This article was originally written for The Online Citizen.

Written by Ng E-Jay
19 Feb 2010

On Wednesday 17 Feb, PM Lee Hsien Loong called for the Registers of Electors to be updated, exactly one year after the Elections Department had conducted the previous revision. [1]

The Registers of Electors contain the particulars of all eligible voters at the time of revision. There is one Register maintained for each electoral division. According to Section 5 of the Parliamentary Elections Act (Cap. 218), a person must be a citizen of Singapore, be not less than 21 years of age, and be an ordinary resident of Singapore in order to be a qualified elector.

The latest update of the voter rolls would allow people who became new citizens since the time of the previous revision to be eligible to vote. There seems to be a consensus in cyberspace that new citizens would tend to vote for the incumbent People’s Action Party (PAP) out of gratitude at having been given a chance to live and work in Singapore.

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So much for respecting individual opinion, Singazine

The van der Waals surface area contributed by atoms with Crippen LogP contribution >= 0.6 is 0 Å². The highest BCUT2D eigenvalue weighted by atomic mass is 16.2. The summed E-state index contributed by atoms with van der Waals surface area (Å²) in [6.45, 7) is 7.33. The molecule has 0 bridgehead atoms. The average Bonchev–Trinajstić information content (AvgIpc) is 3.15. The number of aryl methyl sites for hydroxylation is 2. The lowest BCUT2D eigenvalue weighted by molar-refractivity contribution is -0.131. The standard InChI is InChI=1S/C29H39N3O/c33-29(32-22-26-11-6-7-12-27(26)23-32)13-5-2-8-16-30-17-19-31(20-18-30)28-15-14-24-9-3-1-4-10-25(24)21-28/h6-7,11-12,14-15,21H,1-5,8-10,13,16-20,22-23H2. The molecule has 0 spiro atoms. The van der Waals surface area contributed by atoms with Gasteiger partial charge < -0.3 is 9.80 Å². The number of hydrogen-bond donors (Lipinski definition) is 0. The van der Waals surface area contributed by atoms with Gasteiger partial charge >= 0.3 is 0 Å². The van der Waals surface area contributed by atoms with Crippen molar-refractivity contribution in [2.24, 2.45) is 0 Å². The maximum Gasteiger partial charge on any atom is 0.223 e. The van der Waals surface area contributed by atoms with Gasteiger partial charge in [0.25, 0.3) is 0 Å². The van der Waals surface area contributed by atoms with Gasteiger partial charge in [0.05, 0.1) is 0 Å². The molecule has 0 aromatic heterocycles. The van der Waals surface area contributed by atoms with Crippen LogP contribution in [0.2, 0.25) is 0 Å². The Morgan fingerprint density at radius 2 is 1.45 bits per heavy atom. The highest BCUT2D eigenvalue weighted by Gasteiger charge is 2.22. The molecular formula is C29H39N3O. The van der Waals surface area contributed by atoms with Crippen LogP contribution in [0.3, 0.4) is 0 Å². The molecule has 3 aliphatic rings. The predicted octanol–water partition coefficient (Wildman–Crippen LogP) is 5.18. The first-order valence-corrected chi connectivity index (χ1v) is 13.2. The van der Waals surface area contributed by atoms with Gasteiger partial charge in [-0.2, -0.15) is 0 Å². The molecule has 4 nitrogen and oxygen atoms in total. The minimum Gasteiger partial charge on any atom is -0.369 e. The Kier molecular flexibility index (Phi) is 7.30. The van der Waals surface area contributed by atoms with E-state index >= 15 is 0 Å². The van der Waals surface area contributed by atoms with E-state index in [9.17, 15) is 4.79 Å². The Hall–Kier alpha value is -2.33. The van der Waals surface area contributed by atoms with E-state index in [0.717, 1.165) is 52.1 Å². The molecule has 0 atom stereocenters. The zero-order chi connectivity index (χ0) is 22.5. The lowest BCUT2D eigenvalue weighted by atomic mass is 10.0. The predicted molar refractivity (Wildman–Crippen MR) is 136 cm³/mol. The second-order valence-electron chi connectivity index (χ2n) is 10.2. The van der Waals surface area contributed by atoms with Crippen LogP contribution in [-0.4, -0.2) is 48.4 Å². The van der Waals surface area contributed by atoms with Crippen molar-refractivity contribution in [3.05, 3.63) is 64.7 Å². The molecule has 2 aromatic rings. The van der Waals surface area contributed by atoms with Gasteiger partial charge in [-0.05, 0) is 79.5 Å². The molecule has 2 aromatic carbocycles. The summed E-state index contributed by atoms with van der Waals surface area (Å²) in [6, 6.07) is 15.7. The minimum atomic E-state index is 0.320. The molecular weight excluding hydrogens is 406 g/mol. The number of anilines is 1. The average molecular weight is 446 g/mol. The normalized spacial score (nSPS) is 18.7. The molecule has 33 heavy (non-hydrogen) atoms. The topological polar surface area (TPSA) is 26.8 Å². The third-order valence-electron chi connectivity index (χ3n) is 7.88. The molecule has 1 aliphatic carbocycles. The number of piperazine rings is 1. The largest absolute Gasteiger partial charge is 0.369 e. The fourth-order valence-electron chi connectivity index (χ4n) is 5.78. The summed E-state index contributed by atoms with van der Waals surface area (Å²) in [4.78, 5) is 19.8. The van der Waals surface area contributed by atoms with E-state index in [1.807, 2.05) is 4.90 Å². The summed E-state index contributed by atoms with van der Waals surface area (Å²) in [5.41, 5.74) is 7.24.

February 19, 2010 by · 3 Comments
Filed under: Current Affairs and Politics 

Written by Ng E-Jay
19 Feb 2010

Former blog aggregator Singazine.com has twisted and misinterpreted my words out of context.

In their latest “Statement of Intent” published on their website, Singazine.com alleged that I favoured censoring opposing views in order to maintain opposition unity, and worse, that I am somehow against constructive criticism if it does not suit my fancy.

This is a misrepresentation of my stand. In my previous critique of Singazine, my issue was with Singazine accusing other blog aggregators of practicing censorship.

My view is that every website or blog aggregator should be free adopt their own editorial policy, and that no one is obliged to represent all the myriad views in cyberspace.

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When one blog aggregator makes an unfair jibe at another …

February 17, 2010 by · 12 Comments
Filed under: Current Affairs and Politics 

Written by Ng E-Jay
17 Feb 2010

I find it quite amazing that the editors of Singazine.com would find it fit to accuse another blog aggregator, SG Daily, of being guilty of censorship (see attachment below at the end of this post).

SG Daily, in case readers are unaware, is one of the longest standing blog aggregators, specializing in aggregating blog posts of a socio-political nature that pertain to developments in Singapore.

As far as I can tell, SG Daily’s selection is very diverse and no one can rightfully accuse them of practising censorship.

I wonder why Singazine.com would accuse another blog aggregator of practicing censorship.